Brunton, now 18, of Dene View, East Stanley, (pictured) denied causing death by careless driving, but was convicted at a recent youth court trial. He admitted other charges of failing to stop after an accident, no insurance and no licence

Judge James Adkin said victim impact statements from Mr Rowlands’ parents and sister, made ‘exceptionally difficult reading’, but felt it would be unfair to them to read out, ‘such raw material’.

Miss Atkinson said Brunton and a male passenger were detained as they fled across a field, while a female passenger walked away to nearby Tanfield, where she rang for a lift.

The court was told all three attended hospital, but none suffered serious injury.

Miss Atkinson said inspection of the vehicle revealed a number of major defects, two classed as ‘dangerous’, that would have failed an MOT and which would have made it difficult to keep under control.

Brunton, of Dene View, East Stanley, denied causing death by careless driving, but was convicted at a recent youth court trial.

He admitted other charges of failing to stop after an accident, no insurance and no licence.

The now 18-year-old defendant was sent to the crown court for sentence.

David Lamb, mitigating, spoke of Brunton’s ‘deep remorse’, adding: ‘It’s clear this defendant deeply wishes he could turn the clock back to June 17 last year, the day on which he purchased the vehicle in question, which he was to drive the following day, on which Andrew was killed.’

Brunton has now been sent to Crown Court (pictured Teesside Crown and County Court in Durham, stock image) for sentencing

Mr Lamb also read a letter to the Rowlands’ family expressing that he was, ‘deeply sorry’, and that he would, ‘never forgive himself.’

Judge Adkin said: ‘The vehicle was in a dreadful condition and clearly not roadworthy.

‘It was manifestly dangerous driving as it was obvious to anyone it was a death-trap.’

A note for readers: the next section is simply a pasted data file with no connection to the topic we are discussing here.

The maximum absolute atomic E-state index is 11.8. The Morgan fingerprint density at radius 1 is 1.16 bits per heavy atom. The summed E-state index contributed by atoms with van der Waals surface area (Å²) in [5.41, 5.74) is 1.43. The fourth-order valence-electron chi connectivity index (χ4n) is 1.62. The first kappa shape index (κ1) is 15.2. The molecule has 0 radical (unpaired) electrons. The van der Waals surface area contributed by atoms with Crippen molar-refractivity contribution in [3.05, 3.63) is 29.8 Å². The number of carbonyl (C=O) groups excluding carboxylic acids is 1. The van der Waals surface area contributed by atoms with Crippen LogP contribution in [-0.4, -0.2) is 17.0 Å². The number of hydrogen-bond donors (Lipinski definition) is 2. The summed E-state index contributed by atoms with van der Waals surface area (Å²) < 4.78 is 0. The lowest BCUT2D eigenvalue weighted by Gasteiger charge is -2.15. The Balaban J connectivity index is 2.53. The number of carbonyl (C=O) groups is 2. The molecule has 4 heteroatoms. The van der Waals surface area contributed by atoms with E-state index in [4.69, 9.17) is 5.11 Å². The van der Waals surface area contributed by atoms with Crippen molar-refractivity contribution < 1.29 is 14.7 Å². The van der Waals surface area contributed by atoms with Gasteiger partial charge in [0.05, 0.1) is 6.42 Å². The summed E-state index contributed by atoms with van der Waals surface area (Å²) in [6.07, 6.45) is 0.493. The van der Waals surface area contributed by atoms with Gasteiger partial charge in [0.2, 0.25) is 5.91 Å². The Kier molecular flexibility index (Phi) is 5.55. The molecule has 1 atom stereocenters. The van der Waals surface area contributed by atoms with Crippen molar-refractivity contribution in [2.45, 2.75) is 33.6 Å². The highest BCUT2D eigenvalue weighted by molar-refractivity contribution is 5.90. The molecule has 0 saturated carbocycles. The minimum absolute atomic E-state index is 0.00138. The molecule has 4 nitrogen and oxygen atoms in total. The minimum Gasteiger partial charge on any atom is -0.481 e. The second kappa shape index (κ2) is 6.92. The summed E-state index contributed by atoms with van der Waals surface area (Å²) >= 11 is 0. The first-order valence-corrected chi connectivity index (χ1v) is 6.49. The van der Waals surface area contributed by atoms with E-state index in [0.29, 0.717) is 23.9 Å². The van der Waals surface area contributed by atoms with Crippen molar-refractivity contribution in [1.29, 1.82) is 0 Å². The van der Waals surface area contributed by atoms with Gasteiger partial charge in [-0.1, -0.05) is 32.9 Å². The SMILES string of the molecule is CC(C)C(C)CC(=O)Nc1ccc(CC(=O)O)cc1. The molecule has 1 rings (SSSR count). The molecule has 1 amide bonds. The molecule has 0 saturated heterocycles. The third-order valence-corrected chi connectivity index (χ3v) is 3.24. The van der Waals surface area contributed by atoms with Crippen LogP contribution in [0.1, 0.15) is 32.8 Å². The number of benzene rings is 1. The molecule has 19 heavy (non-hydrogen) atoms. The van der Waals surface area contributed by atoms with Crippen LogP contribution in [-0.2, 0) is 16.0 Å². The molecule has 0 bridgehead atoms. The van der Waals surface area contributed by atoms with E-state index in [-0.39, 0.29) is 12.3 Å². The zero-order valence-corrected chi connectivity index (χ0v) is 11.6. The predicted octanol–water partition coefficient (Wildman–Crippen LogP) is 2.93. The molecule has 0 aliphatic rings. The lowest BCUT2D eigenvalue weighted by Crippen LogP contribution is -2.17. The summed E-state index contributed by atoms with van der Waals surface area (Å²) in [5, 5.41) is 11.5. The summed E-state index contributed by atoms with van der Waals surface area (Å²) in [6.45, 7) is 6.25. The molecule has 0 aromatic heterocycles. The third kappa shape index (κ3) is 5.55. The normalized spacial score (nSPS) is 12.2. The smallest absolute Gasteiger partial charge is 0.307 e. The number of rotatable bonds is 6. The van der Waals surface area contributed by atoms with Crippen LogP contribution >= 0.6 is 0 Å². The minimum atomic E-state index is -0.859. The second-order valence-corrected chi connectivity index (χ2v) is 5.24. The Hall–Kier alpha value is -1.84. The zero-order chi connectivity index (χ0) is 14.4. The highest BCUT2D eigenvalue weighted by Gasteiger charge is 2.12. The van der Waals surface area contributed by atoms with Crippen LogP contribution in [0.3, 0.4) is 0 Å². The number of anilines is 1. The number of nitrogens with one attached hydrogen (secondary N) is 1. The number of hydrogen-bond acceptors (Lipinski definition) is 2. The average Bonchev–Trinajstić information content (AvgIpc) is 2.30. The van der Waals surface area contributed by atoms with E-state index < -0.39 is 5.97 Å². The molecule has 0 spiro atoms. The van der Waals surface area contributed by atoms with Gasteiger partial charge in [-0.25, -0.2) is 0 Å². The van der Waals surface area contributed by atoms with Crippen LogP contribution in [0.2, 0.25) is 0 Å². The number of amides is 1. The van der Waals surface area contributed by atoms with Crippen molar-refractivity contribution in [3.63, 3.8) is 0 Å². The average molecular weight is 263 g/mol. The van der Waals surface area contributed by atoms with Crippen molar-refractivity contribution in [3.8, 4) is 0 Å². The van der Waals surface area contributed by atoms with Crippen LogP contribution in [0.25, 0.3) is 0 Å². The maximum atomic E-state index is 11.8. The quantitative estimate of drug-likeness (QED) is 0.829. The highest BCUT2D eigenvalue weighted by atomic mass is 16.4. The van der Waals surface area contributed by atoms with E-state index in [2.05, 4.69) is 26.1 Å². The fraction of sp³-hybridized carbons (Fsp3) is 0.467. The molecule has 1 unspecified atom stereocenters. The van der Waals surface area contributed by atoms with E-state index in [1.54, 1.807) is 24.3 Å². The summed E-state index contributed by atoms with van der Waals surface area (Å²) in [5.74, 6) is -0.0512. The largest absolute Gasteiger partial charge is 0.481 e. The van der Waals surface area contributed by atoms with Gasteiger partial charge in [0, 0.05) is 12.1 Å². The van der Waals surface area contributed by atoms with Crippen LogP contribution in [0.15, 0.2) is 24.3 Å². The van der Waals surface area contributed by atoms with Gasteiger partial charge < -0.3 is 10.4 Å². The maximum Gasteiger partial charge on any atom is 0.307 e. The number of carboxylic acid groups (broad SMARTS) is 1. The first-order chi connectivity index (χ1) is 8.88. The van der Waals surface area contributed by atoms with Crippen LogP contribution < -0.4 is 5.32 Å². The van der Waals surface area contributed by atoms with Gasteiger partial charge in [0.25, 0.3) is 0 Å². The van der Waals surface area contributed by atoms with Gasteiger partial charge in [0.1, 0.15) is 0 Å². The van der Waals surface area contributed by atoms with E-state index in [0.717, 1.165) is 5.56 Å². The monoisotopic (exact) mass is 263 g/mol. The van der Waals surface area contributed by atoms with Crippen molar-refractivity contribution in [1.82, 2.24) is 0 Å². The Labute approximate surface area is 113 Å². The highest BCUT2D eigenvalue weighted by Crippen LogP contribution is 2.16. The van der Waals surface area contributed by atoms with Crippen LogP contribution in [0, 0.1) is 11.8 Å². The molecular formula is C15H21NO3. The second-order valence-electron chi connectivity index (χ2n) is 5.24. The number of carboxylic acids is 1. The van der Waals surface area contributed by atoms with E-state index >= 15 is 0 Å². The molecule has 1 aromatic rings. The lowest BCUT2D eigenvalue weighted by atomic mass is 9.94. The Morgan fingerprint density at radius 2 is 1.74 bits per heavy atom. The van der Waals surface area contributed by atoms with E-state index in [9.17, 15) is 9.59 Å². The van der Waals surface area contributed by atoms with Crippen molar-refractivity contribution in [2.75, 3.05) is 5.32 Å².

He said following the accident, Brunton took the, ‘cowardly decision to run off, more concerned with escaping responsibility for what happened.’

Imposing a 32-month sentence in a young offenders’ institution, he told Brunton, a roofer, that he considered himself, ‘above the law’ for driving such a vehicle without having passed a test or even having had a driving lesson.

He was also banned from the road for three years and four months.

Sergeant Catherine Iley, of Durham Police’s fatal collision investigation team, said: ‘This tragic case, which resulted in Andrew Rowlands losing his life, highlights the dangers of using and driving vehicles which are not roadworthy.

‘The vehicle driven by Brunton had a number of safety critical faults making it a danger to both the occupants and other road users.

‘We would like to remind all drivers that it is their responsibility to check and maintain the vehicles they drive as a failure to do so would leave them liable to prosecution or, as in this case, result in a tragic loss of life.

‘The majority of road traffic collisions are preventable and keeping a vehicle maintained goes some way towards reducing risk and maintaining the safety of other road users.

‘Had this vehicle been maintained, the loss of Andrew’s life may well have been prevented.’